For the casual gardener and home owner who do not have access to controlled agricultural compounds, the ascribed methods for controlling the Japanese Beetle can be maddeningly ineffective.

A common method ascribed is to knock off the beetles in the early morning into soapy water. This is impractical unless the amounts of affected plants are small because of the quantities in which the beetles congregate. I have given my pole bean trellis a shake and emitted swarms of beetles some of which I find in my clothes hours later. They also have a talent for rolling off of the plant to the ground or flying away (only to return shortly.)

Chemical sprays such as Sevin and Danitol are effective in killing the beetles but they also kill pollinating bees and beneficial predators as well. For organic growers, insecticidal soaps and pyrethrins provide some benefit, but they are not highly effective. They also kill indiscriminately.

Chemical traps will only increase the number of Japanese Beetles in the vicinity. As the entomologists in New Jersey discovered, Japanese Beetles are good flyers and will swarm to both the scents of palatable foliage and to the sex pheromones of other groups of beetles. This makes the use of commercial beetle traps a very bad idea indeed.

One of the commonly ascribed methods to control the beetles is to inoculate the soil with nematodes which attack and devour the grubs in the soil from within. While effective in combating heavy infestations of grubs, it is less effective in controlling populations of adult beetles as it requires the application of nematodes over a very large area to be effective. It is also an expensive option and must be repeated over several years.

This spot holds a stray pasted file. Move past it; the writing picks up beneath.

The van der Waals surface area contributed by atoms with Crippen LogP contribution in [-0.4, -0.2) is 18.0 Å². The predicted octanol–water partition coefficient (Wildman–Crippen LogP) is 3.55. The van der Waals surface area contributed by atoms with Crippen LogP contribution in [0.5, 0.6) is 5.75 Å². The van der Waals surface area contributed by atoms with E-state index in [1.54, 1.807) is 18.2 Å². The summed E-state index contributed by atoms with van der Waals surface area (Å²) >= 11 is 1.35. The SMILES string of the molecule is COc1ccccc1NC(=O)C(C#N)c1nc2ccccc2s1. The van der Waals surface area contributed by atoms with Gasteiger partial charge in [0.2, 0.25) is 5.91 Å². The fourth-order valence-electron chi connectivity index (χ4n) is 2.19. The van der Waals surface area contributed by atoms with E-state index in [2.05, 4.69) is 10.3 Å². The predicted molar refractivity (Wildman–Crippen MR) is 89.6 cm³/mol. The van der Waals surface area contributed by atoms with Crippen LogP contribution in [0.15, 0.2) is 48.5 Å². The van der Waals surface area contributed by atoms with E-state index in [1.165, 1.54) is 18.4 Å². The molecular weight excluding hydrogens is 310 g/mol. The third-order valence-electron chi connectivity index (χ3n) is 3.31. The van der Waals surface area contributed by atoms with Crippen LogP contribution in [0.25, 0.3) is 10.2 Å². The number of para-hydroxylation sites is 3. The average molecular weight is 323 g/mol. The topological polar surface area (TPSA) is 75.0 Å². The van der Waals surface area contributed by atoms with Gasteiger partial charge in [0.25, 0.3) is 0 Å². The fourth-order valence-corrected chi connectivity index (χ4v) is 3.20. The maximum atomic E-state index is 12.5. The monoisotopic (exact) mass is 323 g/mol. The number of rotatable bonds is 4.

I have had success in controlling Japanese Beetles with Neem Oil. Neem Oil is extracted from the seeds of the Neem Tree (Azadirachta indica), which is a semi-tropical tree native to the Indian sub-continent. The active compound in Neem Oil is a potassium salt of fatty acids.

When sprayed upon plant tissues, that plant will absorb the active compound which is harmful to any insect which then consumes the treated plants, disrupting their reproductive and digestive systems on the hormonal level. How these compounds in Neem Oil work is still a matter of speculation in the scientific community. I have read conflicting conclusions and will decline to reference them in favor of my own observations which you may find in the following write-up.



Japanese beetles are a short term problem, a few weeks at the most (in the beetle stage)... not worth chemical control. My short term solution is to hand pick. I use a wide mouth plastic jar with rubbing alcohol in it. That way they die quickly and don't stink.

They have very distinct escape strategies. They usually roll onto their back and slide down hill with the gravity or fly up and slightly to the side. Place jar beneath and a hand (ready to swat down) above. They typically don't move until disturbed so plan your best angle of approach carefully before disturbing any foliage. Get the ones on the perimeter first then go for the ones in the interior that require more movement of foliage to reach.

They like to aggregate in groups of 2 to many more than 2....mating and herd protection perhaps? Their smell attracts buddies.

Do this routine as often as you can manage. It not only directly reduces their numbers, it also prevents them calling their friends into your lovely buffet via pheromones. I prefer early morning, dusk and midday patrols.